Here we are then, the morning after the day before ( I like that line – that’s why I’ve used it twice) and what a day yesterday was.
The whole Family. Friends, old and new, not seen for a long time. Current friends. The SSIJ Team. All in one place at the same time – so many great people to get around, that I fear I did none of them justice, as I was spread a little thin.
And mustn’t forget those that don’t pigeon hole in the above. They were there in their numbers and helped in no small way make the day that much better.
Stood at the bar having a mini re-union of those I will always think of as ‘my boys’ from the halcyon days when we swept all before us on the football pitch, sharing banter, was a real throw back. I’m still chuckling at Bobby’s reply when I asked him how he was.
“Melancholy” was hardly what I expected.
Has any footballer ever used the word Melancholy before? Still that kind of sums Bobby up.
The only downer was having to leave abruptly. Having sat on my sofa for the best part of six weeks, waiting for the elephant leg to reduce to normal, I found that standing up for a couple of hours was too much for my ageing back and consequently had to give into the spasms and struggle the 100 yards to the car. I felt and looked like I was thirty years older than the spritely 52 I am – in fact most 80 year olds look better than I did at that moment in time.
I did however make it through the Raffle of Excellence, the main event of the day.
Having worked on it for a good while, fretted, worried, cajoled, nagged, encouraged – everything came together yesterday evening and I reckon we ‘proper’ (to use a good Wiltshire word) pulled it off.
Highlight of the Raffle was undoubtedly my Mother (in her 70’s) winning the tandem parajet flight. It took a good while to restore order, indeed when I got home and rung her she was still laughing herself. In truth she has always liked Weymouth, so this will give her the chance to see it from a new perspective!!
The Raffle, as a whole, was far more successful than I had imagined as it grew nearer and as it turns out raised £6k – yes that’s six thousand pounds. How generous are people in these times of austerity? Thanks to you all, if you donated you can feel rightly proud of yourself and sleep sound in the knowledge that you’ve done a good thing, as every penny will go to Factor50 and help people like me.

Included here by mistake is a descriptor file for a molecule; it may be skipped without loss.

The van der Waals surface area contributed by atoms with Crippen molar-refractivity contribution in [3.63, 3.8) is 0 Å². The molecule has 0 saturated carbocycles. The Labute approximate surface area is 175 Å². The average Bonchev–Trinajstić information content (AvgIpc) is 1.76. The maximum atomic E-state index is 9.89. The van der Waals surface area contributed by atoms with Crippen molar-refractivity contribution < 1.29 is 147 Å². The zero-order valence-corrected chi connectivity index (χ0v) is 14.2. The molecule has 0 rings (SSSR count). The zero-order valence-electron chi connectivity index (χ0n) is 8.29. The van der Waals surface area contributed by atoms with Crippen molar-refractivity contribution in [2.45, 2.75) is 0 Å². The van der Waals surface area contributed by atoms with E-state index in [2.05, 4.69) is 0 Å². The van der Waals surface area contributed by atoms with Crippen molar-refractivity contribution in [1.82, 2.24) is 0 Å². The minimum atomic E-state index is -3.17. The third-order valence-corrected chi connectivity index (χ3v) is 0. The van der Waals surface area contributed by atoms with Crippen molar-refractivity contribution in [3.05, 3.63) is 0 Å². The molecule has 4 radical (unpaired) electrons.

But that doesn’t just happen. A lot of hard work went into getting it right.
Whilst I don’t generally single people out as I firmly believe in the team ethic, I will however now. Tara, Pete and family were brilliant, from the outset and basically sacrificed their whole day getting the tickets sorted (there were a lot – six thousand to be precise). Couldn’t have done it without you, so many, many thanks.
Which nicely brings me onto an area I have neglected and really shouldn’t have.
The support crew.
In many ways being a runner/rider is easy. Not physically obviously. But you get up in the morning, don your trainers and get going. You can however only do that because lots of people have put in a lot of work beforehand and continue to do so as you eat the miles up.
Driving, cooking, feeding, scrounging, mending broken bodies, sorting out routes, finding places to set up feeding stations….the list goes on and on as you try to pre-empt every conceivable situation with a solution before it happens.
Trust me it’s not easy.
Imagine spending all day travelling around the Yorkshire Dales and then having to cook 25 meals in double quick time. Collapsing in a heap on a camp bed for the night and then getting up at sparrow’s fart (half an hour before everyone else) and cooking 25 breakfasts before setting off and doing it all again. It just ain’t easy but is necessary – the whole challenge would collapse without these unsung heroes doing their thing.
And they do it all with a smile on their face. They understand that that is important to keep the athletes going and they do it all expecting no praise or thanks.
So today I’d like to publicly say thanks – we really couldn’t do it without you.
Who are they?
Well in no particular order:
and due to injuries, Myself and Sarah will be helping out
You make it what it is.
One final note – there are a lot of people eating Malt Loaf today. Thanks Soreen.